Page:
Richard Jolly looks at how Liverpool and Manchester City have swapped roles in the past few seasons.
City now a world away from Liverpool
It is a situation Liverpool may recognise. Less than four years ago, they faced a team under a new manager, looking to bridge the gulf between pretenders and contenders. They were a combination of new recruits and older faces, spliced together in a search for a winning formula.
Indeed, that team took a 2-0 lead against Liverpool. Did it herald a new dawn? No, it soon transpired. Fernando Torres levelled with a typically clinical brace. Dirk Kuyt supplied the injury-time coup de grace, taking the points back to Anfield.
The defeated, demoralised team was Manchester City. Fast forward less than four years and it is notable how much has changed.
Only three players who started then should do so again today: Joe Hart, Pablo Zabaleta, who was sent off in October 2008, and Vincent Kompany, then deemed a midfielder by Mark Hughes.
They were at an uncertain point in their development. The strike duo were Robinho and Jo. In terms of talent, that was the sublime and the ridiculous. It summed up the club, the lofty ambition and the lowly reality going hand in hand.
There was a happy ending for City, Premier League champions three and a half years later. The manager had changed along with most of the personnel, but then that is also true at Liverpool. Those nostalgic for that Eastlands afternoon in 2008 are likely to have Anfield allegiances.
Consider the front six Rafa Benitez fielded: besides Torres and Kuyt, they comprises Steven Gerrard, Xabi Alonso, Javier Mascherano and Albert Riera. And if the winger was the odd man out in such elite company, he proved effective enough in that season.
They were the halcyon days of Liverpool's recent past, a year when Benitez's side blazed a trail, scything opponents apart at devastating pace. They earned plenty of accolades and won 86 points, though not the title.
Since then, however, there has been a marked role reversal. Then they were 36 points ahead of City. Last season, they finished 37 points behind them, scoring 46 fewer goals. By any standards, a 73-point swing in 36 months is a colossal shift in the balance of power between two clubs.
Now they find themselves in the position City were in during the autumn of 2008, even if the circumstances are different. Mark Hughes's answer lay in the chequebook, Brendan Rodgers's in the 180-page dossier he presented to Liverpool owners Fenway Sports Group at his job interview in the summer.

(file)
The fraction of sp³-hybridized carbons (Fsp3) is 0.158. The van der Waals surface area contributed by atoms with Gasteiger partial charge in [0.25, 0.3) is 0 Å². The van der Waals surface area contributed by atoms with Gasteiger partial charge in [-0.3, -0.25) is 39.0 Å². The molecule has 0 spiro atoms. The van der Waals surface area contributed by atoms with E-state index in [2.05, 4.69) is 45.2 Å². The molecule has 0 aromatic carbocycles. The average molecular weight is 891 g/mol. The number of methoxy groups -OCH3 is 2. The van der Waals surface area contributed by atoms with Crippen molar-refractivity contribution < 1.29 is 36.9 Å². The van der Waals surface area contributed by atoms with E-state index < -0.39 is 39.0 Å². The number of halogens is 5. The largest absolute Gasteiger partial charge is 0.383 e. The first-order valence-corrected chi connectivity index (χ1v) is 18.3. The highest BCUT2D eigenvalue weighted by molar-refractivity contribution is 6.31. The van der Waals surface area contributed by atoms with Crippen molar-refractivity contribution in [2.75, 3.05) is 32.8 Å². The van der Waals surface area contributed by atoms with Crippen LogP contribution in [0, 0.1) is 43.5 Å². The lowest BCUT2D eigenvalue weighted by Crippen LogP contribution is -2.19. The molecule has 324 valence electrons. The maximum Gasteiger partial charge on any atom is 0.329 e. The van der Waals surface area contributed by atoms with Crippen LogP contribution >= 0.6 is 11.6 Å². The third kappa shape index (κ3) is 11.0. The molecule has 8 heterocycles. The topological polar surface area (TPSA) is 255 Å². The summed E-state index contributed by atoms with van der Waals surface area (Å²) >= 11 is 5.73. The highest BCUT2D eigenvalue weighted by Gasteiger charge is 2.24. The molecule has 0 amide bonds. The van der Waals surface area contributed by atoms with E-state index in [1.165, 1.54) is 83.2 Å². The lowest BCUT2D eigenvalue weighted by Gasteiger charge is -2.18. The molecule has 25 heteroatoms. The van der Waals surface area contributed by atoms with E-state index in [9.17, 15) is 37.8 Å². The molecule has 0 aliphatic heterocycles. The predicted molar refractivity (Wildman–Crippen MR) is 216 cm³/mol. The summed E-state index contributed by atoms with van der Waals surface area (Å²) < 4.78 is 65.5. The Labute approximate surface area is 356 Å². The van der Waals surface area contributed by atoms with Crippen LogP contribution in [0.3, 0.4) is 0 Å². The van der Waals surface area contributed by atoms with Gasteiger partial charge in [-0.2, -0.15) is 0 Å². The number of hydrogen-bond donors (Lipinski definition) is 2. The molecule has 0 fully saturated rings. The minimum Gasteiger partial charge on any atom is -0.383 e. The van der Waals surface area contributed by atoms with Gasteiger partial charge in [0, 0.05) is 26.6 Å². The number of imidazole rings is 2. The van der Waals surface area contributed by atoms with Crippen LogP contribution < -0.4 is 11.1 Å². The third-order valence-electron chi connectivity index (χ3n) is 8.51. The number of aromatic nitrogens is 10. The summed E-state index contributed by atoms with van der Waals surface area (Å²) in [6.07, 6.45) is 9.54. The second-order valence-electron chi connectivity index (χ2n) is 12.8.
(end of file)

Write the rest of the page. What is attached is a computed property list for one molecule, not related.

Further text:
He has a philosophy that Liverpool hope can help restore past glories. And yet, just as City found out four years ago, the journey looks long and arduous.
Only Roberto Mancini disagrees. "I think Liverpool will fight for the title this year," he said. In reality, Rodgers is not even tasked with achieving a top-four finish.
Last week's 3-0 defeat at West Bromwich Albion got his reign in the Premier League off to a false start. The fixture list provides unwanted reminders of Roy Hodgson's unhappy arrival at Anfield.
Besides City, their next three opponents are Arsenal, Sunderland (away) and Manchester United.
City famously spent Christmas in 2008 in the relegation zone and, while Liverpool should not emulate them, the danger is it gets worse before it gets better.
With the support of owners who have embraced his vision - even if not of the section of the fan base who are determined to find unflattering comparisons with the sacked Kenny Dalglish - the Northern Irishman is unlikely to suffer Hodgson's fate.
Yet his ideas cannot be implemented overnight. Passing principles underpin the Rodgers revolution and perhaps it was a new-found willingness to play out from the back that led to Martin Skrtel losing the ball and conceding a penalty at The Hawthorns last Saturday.
It was a damaging defeat in more ways than one. Daniel Agger is suspended after his dismissal. Enter, presumably, Jamie Carragher, one of three potential starters for Liverpool who also featured in 2008 (Gerrard and goalkeeper Pepe Reina are the others) but one who has declined along with the club he loves.
With the 34 year old's lack of pace ever more marked, his consolation may be that the electric Sergio Aguero is injured. But while Carragher is a constant at Anfield over the past decade and a half, Agger's importance does not merely lie in his elegant defending.
That City hoped to sign the Dane is significant. When, newly wealthy, they aimed for Torres, the Spaniard rejected them out of hand. City were below him. Now men Mancini rarely selects are inclined to make the opposite journey. Craig Bellamy, the Hughes loyalist who had little part to play under the Italian, headed for Anfield last season and, in a monumental individual display, overcame City in the Carling Cup final. Adam Johnson, a fringe figure at City, was on Rodgers's radar before signing for Sunderland.
Now these are clubs who compete in different markets, ones with very different realities. Last season, Liverpool finished far nearer bottom club Wolverhampton Wanderers than City on points.
It is a sign of the scale of Rodgers's task. Because, while Liverpool could be forgiven for wanting to turn the clock back to the 1970s and 1980s, even 2008 was a world apart from now.